JEFFERSON CITY – Leaders from Missouri Baptist entities – Southwest Baptist University (SBU), Hannibal-LaGrange University (HLGU) and the Missouri Baptist Children’s Home (MBCH) – have had time to digest the June 26 United States Supreme Court ruling legalizing gay marriage. They are unanimous in their disagreement with the court, but believe their legal standing is valid – for now – as they maintain the close, covenant relationship with the Missouri Baptist Convention (MBC) and a commitment to biblical marriage between one man and one woman.
“The bottom line is that this doesn’t have a lot of effect on us right now,” SBU President Pat Taylor told the MBC Interagency Committee July 14.
“It’s where it could lead that is scary,” he said, noting Justices Antonin Scalia’s and John Roberts’s dissenting opinions which raised religious liberty concerns.
Taylor noted that every faculty and staff member affirms SBU’s Principles and Expectations each year as a part of their annual contract. That document says in part: “Scripture teaches that heterosexual union is the only acceptable expression of sexuality and must be reserved for marriage and insists on sexual abstinence for those who are unmarried.” Further, “all members of the University family should abstain from unbiblical sexual practices and from behavior which may lead to a violation of God’s standards on sexual activities.”
Anthony Allen, president of HLGU, agreed with Taylor that for now, HLGU’s in a defensible position.
“We’ve worked hard to update our policies and handbooks to be very, very clear,” Allen said. “We define marriage as one man, one woman in a committed heterosexual relationship.”
He noted that biblical marriage is defined and affirmed in the school’s faith statement, its faculty and administrative handbooks and in the Baptist Faith and Message (2000), which all faculty sign. HLGU requires discipline and possible expulsion for any student’s sexual activity outside of biblical marriage, including heterosexual activity.
“I don’t see anything looming on the immediate horizon, but I think there will be increased pressure in the future after this Supreme Court ruling, but I’m not sure exactly from where it will come,” Allen said.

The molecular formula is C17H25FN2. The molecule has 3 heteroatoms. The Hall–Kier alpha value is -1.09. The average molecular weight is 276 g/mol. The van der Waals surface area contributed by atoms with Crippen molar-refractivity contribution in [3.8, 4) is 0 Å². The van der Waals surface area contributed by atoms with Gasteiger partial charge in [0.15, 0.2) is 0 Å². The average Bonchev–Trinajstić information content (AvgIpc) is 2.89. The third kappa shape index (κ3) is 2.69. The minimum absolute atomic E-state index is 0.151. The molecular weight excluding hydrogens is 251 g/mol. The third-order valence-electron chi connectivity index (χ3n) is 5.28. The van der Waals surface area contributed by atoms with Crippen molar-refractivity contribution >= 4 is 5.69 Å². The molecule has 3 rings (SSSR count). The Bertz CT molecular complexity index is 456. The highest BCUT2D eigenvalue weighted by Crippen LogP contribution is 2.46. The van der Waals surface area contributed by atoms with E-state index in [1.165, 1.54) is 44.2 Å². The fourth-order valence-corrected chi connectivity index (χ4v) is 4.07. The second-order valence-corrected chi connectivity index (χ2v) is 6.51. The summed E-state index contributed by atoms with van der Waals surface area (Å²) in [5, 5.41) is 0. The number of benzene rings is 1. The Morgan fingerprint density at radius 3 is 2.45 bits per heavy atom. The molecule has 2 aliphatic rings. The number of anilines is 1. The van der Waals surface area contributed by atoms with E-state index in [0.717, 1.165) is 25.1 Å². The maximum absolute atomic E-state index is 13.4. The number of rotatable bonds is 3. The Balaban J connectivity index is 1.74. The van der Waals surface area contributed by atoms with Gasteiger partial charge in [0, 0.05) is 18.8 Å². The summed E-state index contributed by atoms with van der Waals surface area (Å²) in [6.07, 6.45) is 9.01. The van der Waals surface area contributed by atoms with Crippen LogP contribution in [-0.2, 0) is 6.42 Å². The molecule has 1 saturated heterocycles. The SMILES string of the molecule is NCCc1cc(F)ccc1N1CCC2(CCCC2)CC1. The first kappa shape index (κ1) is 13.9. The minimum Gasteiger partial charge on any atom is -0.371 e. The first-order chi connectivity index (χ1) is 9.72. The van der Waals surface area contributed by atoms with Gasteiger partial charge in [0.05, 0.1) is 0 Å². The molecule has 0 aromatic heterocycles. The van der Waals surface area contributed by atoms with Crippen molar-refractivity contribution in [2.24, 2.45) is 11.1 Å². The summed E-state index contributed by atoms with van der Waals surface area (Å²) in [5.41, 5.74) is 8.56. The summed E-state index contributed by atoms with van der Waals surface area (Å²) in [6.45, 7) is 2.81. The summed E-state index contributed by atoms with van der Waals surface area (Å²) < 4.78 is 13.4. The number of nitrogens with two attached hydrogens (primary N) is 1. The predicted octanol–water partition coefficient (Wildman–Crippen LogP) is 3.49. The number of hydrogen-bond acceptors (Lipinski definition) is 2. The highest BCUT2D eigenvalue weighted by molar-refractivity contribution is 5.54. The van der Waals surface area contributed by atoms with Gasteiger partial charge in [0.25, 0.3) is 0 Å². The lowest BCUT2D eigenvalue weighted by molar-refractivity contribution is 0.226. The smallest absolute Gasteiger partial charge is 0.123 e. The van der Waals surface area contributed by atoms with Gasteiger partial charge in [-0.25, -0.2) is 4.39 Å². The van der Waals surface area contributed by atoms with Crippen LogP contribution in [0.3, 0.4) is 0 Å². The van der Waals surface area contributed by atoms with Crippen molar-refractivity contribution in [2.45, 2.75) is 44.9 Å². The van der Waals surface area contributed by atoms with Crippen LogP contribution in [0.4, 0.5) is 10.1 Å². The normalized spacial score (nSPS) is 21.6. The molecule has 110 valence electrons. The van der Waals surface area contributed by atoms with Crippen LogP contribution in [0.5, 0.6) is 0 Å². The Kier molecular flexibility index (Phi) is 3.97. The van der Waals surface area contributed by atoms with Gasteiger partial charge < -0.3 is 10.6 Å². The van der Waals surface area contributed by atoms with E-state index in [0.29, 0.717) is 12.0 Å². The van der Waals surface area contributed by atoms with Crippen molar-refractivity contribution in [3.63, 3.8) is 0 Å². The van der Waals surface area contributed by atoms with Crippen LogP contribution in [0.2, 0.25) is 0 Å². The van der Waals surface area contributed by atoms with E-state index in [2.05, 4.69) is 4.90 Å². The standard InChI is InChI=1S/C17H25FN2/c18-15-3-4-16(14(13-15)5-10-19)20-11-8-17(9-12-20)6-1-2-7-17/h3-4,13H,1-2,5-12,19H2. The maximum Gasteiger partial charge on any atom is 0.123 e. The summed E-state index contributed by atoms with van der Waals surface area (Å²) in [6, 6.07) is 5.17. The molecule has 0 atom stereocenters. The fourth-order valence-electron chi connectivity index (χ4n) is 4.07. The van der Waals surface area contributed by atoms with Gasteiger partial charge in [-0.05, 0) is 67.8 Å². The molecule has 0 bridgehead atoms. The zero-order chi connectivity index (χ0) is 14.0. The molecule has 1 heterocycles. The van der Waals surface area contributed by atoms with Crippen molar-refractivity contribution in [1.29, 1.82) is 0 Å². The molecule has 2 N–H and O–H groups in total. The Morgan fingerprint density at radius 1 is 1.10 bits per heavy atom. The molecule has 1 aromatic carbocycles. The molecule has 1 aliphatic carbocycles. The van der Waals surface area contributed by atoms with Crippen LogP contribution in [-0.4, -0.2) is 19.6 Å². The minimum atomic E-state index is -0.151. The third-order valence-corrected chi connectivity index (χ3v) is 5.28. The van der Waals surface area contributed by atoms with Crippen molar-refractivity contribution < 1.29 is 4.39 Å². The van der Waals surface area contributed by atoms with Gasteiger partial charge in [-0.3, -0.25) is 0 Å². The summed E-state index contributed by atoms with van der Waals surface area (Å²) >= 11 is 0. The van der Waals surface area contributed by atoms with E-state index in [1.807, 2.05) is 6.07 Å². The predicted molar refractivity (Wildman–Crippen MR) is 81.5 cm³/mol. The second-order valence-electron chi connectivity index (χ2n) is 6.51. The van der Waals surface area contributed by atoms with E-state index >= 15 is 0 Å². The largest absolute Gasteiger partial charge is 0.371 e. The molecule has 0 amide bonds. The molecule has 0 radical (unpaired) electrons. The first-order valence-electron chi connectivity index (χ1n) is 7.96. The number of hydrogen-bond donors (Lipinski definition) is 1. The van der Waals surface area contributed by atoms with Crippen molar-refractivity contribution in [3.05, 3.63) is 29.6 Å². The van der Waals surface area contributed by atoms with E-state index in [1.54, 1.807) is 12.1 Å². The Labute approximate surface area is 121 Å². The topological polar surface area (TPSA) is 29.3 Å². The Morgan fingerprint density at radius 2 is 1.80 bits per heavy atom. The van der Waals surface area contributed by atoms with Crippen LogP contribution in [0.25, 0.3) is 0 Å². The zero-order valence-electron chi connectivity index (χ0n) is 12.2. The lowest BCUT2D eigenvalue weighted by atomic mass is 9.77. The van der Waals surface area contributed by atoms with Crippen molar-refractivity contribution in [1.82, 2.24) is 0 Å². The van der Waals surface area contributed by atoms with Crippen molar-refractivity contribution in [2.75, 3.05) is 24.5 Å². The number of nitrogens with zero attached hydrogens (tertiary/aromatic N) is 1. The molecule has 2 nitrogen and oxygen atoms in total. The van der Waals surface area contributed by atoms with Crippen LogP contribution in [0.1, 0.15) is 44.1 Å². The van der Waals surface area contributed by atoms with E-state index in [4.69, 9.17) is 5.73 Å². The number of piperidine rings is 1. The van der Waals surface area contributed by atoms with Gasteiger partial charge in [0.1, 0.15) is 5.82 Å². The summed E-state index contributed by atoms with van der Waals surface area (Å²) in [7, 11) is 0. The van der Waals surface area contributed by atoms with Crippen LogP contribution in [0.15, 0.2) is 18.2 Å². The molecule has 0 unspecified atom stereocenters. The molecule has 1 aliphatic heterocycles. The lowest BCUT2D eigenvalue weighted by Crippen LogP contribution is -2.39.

Neither HLGU nor SBU accept any federal money directly, money that might be withheld because of the institution’s discriminatory policies. However, students from both schools often do accept federal grants and loans. HLGU students receive $2.7 million in federal aid annually.
“That in particular causes me concern, but in the same breath, I see it as an incredible opportunity to continue to be faithful to the things we’ve always been faithful to. We will be clear about who we are, and if the day comes when we have to take a stand, we will be willing to do that.”
He acknowledges that the potential loss of federal aid to students would be a “major business model shift” and “a blow to the institution.” He said the long-term solution is to increase the school’s endowment to offset student’s need to accept federal dollars.
“That may come in the future; it may not,” Allen said. “But, I think we’re naïve if we don’t have a plan.”
Russell Martin, the president of the third MBC entity, the Children’s Home, said “there are crazy days ahead.” He noted that MBCH affirms “strong biblical values” for its staff and said MBCH would not knowingly hire a practicing homosexual and would immediately dismiss any employee acting outside those guidelines. MBCH also will not knowingly place a child in a home with a same-sex couple.
“It’s very clear and very explicit in our policies and handbooks and we can defend it,” Martin said. “The issue is, how long will the courts accept that defense?”
MBCH receives no federal funding, but they do receive a significant portion of their income from state tax credits sold to donors.
“In a meeting last week with our fundraising staff, one of them told me he was being asked by donors that with the Supreme Court ruling would [MBCH] even be around? My answer is that we are going to be here. We’re not going away. How we do ministry, our sources of income may change, and we may be smaller, but we’re not going away. MBCH will survive. God ordained this ministry 129 years ago, and He is not going to let it go.”